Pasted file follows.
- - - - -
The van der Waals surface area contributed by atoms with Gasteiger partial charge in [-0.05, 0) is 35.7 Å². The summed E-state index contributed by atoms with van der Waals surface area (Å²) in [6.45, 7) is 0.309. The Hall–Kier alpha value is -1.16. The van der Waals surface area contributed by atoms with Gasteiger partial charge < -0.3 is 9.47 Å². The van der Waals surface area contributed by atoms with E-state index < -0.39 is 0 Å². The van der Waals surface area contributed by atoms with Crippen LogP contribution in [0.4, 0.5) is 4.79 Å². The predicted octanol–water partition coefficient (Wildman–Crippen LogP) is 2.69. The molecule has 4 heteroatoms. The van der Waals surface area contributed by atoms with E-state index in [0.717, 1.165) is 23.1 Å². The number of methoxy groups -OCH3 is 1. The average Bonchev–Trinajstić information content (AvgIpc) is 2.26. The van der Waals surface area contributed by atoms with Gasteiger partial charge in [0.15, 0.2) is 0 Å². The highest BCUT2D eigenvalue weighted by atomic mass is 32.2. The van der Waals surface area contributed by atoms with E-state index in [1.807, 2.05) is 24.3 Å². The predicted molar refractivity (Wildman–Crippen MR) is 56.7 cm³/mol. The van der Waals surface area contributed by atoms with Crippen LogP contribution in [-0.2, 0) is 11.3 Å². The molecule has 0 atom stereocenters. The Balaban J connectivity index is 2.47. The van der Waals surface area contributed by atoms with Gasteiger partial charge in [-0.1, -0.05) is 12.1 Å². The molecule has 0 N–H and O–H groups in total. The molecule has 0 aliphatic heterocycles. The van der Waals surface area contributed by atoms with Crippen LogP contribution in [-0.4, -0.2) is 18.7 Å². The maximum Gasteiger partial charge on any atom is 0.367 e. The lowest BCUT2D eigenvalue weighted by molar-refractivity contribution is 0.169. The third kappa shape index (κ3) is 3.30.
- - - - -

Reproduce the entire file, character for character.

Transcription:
The van der Waals surface area contributed by atoms with Gasteiger partial charge in [-0.05, 0) is 35.7 Å². The summed E-state index contributed by atoms with van der Waals surface area (Å²) in [6.45, 7) is 0.309. The Hall–Kier alpha value is -1.16. The van der Waals surface area contributed by atoms with Gasteiger partial charge < -0.3 is 9.47 Å². The van der Waals surface area contributed by atoms with E-state index < -0.39 is 0 Å². The van der Waals surface area contributed by atoms with Crippen LogP contribution in [0.4, 0.5) is 4.79 Å². The predicted octanol–water partition coefficient (Wildman–Crippen LogP) is 2.69. The molecule has 4 heteroatoms. The van der Waals surface area contributed by atoms with E-state index in [0.717, 1.165) is 23.1 Å². The number of methoxy groups -OCH3 is 1. The average Bonchev–Trinajstić information content (AvgIpc) is 2.26. The van der Waals surface area contributed by atoms with Gasteiger partial charge in [0.15, 0.2) is 0 Å². The highest BCUT2D eigenvalue weighted by atomic mass is 32.2. The van der Waals surface area contributed by atoms with E-state index in [1.807, 2.05) is 24.3 Å². The predicted molar refractivity (Wildman–Crippen MR) is 56.7 cm³/mol. The van der Waals surface area contributed by atoms with Crippen LogP contribution in [-0.2, 0) is 11.3 Å². The molecule has 0 atom stereocenters. The Balaban J connectivity index is 2.47. The van der Waals surface area contributed by atoms with Gasteiger partial charge in [-0.1, -0.05) is 12.1 Å². The molecule has 0 N–H and O–H groups in total. The molecule has 0 aliphatic heterocycles. The van der Waals surface area contributed by atoms with Crippen LogP contribution in [-0.4, -0.2) is 18.7 Å². The maximum Gasteiger partial charge on any atom is 0.367 e. The lowest BCUT2D eigenvalue weighted by molar-refractivity contribution is 0.169. The third kappa shape index (κ3) is 3.30.